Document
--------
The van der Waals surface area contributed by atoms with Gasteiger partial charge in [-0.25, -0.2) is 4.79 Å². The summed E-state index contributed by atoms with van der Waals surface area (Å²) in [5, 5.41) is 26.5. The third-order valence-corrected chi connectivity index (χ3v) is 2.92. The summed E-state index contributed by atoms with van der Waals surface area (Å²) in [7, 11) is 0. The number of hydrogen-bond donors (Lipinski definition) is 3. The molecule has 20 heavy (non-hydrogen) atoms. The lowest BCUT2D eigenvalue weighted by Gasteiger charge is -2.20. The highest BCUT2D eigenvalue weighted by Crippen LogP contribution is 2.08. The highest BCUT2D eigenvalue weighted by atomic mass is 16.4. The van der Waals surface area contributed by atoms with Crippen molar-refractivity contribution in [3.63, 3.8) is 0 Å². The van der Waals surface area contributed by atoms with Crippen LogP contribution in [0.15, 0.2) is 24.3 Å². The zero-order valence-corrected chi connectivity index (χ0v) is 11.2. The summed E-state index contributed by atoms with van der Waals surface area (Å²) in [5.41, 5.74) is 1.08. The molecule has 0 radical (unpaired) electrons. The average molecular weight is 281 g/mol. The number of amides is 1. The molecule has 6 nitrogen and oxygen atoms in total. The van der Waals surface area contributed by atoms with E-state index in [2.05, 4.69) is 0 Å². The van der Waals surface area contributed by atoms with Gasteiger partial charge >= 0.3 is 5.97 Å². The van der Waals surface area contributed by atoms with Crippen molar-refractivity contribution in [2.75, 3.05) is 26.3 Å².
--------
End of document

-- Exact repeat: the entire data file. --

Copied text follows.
The van der Waals surface area contributed by atoms with Gasteiger partial charge in [-0.25, -0.2) is 4.79 Å². The summed E-state index contributed by atoms with van der Waals surface area (Å²) in [5, 5.41) is 26.5. The third-order valence-corrected chi connectivity index (χ3v) is 2.92. The summed E-state index contributed by atoms with van der Waals surface area (Å²) in [7, 11) is 0. The number of hydrogen-bond donors (Lipinski definition) is 3. The molecule has 20 heavy (non-hydrogen) atoms. The lowest BCUT2D eigenvalue weighted by Gasteiger charge is -2.20. The highest BCUT2D eigenvalue weighted by Crippen LogP contribution is 2.08. The highest BCUT2D eigenvalue weighted by atomic mass is 16.4. The van der Waals surface area contributed by atoms with Crippen molar-refractivity contribution in [3.63, 3.8) is 0 Å². The van der Waals surface area contributed by atoms with Crippen LogP contribution in [0.15, 0.2) is 24.3 Å². The zero-order valence-corrected chi connectivity index (χ0v) is 11.2. The summed E-state index contributed by atoms with van der Waals surface area (Å²) in [5.41, 5.74) is 1.08. The molecule has 0 radical (unpaired) electrons. The average molecular weight is 281 g/mol. The number of amides is 1. The molecule has 6 nitrogen and oxygen atoms in total. The van der Waals surface area contributed by atoms with E-state index in [2.05, 4.69) is 0 Å². The van der Waals surface area contributed by atoms with Gasteiger partial charge >= 0.3 is 5.97 Å². The van der Waals surface area contributed by atoms with Crippen molar-refractivity contribution in [2.75, 3.05) is 26.3 Å².